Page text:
No Guts No Glory

    Zom-coms are almost at the polar opposite of genre types I enjoy. So when I read No Guts No Glory, I was pleasantly surprised. I think good writing surpasses genre, and the lively
    humor and unique concept drew me in immediately.

    I have always hated zombie movies, and despite pleading by friends, have never watched Walking Dead. I mean, who can’t out-run a zombie!? How scary is that?? Werewolves, vampires, Hydra-headed aliens – those are some scary creatures! Zombies? … not so much… A grandmother on a walker could outrun them.

    So the high concept of Olympian Super Zombies caught my attention. And I’m glad it did, because for me, it’s a real comic read. The characters are funny, and unique.

    Initially, it would seem there is “characters overload.” But they have such colorful names, and character-unique dialogue, it’s a non-issue.

    You have TANK, SLIM, BRAINS, BEAST, MEAT and an array of others, each with their own detailed personalities.

    Some really good scripts this week, but the laughs in this zom-com make it an smile-infested page turner. ; V )


    • Nicholas J

      One zombie is not really scary as they are an easy opponent. But the real strength of zombies lies in their persistence and numbers. A zombie will easily beat you in an endurance race. And if you encounter a horde of zombies, well you better hope that you are surrounded by miles of open land. If you’re in the city, a dense forest, or worse, indoors, good luck!

      • astranger2

        I apologize. I seem to be shockingly ignorant in my zombie awareness. I will henceforth treat them with the respect they deserve. ; )

        • Nicholas J

          As the saying goes: Don’t speak ill of the (un)dead!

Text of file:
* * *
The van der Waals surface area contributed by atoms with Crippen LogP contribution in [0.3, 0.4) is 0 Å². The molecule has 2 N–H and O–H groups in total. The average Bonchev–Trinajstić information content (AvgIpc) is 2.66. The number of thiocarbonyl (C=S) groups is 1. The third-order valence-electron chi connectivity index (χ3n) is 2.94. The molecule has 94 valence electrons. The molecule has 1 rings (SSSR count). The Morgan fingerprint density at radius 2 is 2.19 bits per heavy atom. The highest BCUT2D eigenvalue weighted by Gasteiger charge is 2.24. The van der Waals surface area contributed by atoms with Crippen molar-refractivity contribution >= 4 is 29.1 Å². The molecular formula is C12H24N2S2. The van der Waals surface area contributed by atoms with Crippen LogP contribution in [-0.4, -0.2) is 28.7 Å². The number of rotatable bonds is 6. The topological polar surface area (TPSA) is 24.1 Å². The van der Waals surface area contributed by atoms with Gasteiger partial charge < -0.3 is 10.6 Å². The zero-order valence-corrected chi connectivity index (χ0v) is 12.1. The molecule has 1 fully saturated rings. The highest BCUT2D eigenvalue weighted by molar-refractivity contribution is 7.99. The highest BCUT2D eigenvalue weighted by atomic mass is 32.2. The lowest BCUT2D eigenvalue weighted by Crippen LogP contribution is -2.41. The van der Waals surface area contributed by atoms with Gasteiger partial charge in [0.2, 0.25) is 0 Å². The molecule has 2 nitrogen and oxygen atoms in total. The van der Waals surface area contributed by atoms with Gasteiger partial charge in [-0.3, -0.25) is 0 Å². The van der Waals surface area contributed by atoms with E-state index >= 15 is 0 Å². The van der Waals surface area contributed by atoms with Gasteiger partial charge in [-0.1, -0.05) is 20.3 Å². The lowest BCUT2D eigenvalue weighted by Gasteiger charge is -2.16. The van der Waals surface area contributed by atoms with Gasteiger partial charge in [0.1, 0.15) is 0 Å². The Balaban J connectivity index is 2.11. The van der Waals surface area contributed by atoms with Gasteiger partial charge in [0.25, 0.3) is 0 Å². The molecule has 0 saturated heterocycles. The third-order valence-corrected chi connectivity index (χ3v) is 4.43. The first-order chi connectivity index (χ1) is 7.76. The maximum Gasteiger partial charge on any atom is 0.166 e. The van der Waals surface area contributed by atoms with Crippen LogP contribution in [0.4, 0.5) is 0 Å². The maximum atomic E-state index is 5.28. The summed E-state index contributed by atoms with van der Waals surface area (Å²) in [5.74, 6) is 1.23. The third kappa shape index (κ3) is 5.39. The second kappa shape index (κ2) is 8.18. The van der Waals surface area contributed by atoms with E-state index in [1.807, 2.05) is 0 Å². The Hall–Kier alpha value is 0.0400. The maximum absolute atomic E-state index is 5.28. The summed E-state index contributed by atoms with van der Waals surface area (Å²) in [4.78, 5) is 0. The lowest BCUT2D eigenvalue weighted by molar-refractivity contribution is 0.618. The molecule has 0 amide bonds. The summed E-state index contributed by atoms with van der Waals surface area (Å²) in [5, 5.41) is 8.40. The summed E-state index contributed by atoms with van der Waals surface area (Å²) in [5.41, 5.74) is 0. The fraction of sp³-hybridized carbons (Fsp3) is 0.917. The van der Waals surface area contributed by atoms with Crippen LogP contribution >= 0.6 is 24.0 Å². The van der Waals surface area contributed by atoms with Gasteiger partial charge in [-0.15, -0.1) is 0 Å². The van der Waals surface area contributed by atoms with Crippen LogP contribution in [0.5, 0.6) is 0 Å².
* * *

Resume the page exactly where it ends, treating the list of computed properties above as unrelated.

• Nate

    Not Safe For Work. I like the concept and it was pretty funny (if you like raunchy jokes), but I think it would be better as a feature length script. I’m not sure how much you can get out of a 23 episode, half-hour comedy based on the premise.
    I think giving Dodd some sort of financial trouble would be a good way of upping the stakes (someone already mentioned this earlier). If the strip club isn’t successful, he gets further and further into debt.
    I have a feeling that Griff’s debt is being set up as a problem Dodd and Ollie will need to resolve later on, but it would be better if we get a handle on the problem straight away. Perhaps show the gangster Dodd owes the money to, storm into the club after he skips out and threaten the young guys. As far as the gangster is concerned, Griff’s debt is now their debt and if they don’t pay up, he starts breaking fingers.
    So not only does Dodd have to sort out his own personal money problems, he has to pay off Griff’s debt too. For example Dodd has the chance to receive a huge monetary bonus that would allow him to send his parents on holiday for their anniversary by meeting with a high profile client for his company. Except the gangster wants him and Ollie to help one of his men buy drugs from a big time dealer at the strip club the same time as the meeting.
    So Dodd and Ollie put their heads together and come up with a solution. They show the client a good time at the club before the drug deal takes place. However another problem arises when the gangster’s right hand man becomes sick so Dodd and Ollie use the client (who is hammered) to pose as the buyer.
    But then, the cops show up and arrest everyone, so Dodd and Ollie must use the money to bail themselves out. Eventually the situation is resolved when the client, who tells the guys they gave him the best night of his life, signs on with Dodd’s company (earning him the bonus which he uses to repay the gangster) and offers to fly his parents out to his own private island for their anniversary. Everyone’s a winner. Until the next time.
    That’s how I’d do it. A mini-story (Dodd meets client) told within an overall story (Dodd must pay back the gangster and run the club).

    • cjob3

      Thanks for the thoughts, Nate! Good stuff.

  • ElectricDreamer

    Congrats to all the AOW candidates on this holiday weekend!
    In between grilling marathons, I’ll do my patriotic analytical duty.

    Honorable Mention: MOMO

    Always super stoked to read for one of our regular contributors!

    P. 4 I’d buy more into the leg break if there was some build up.
    For that beat to ring true, I need to know WHY girls squick him bad.
    As a “just cuz” exposition, it clunks for me.
    This is a good opportunity to show us more of Robbie’s flaws.

    P. 6 Strange that stepdad gets a name, but your protag’s mom doesn’t.

    P. 7 Too many sitcom tropes for the redneck family unit. Very overdone.
    Seen this kind of family dozens of times.
    I skimmed the section after the litany of cliches on display.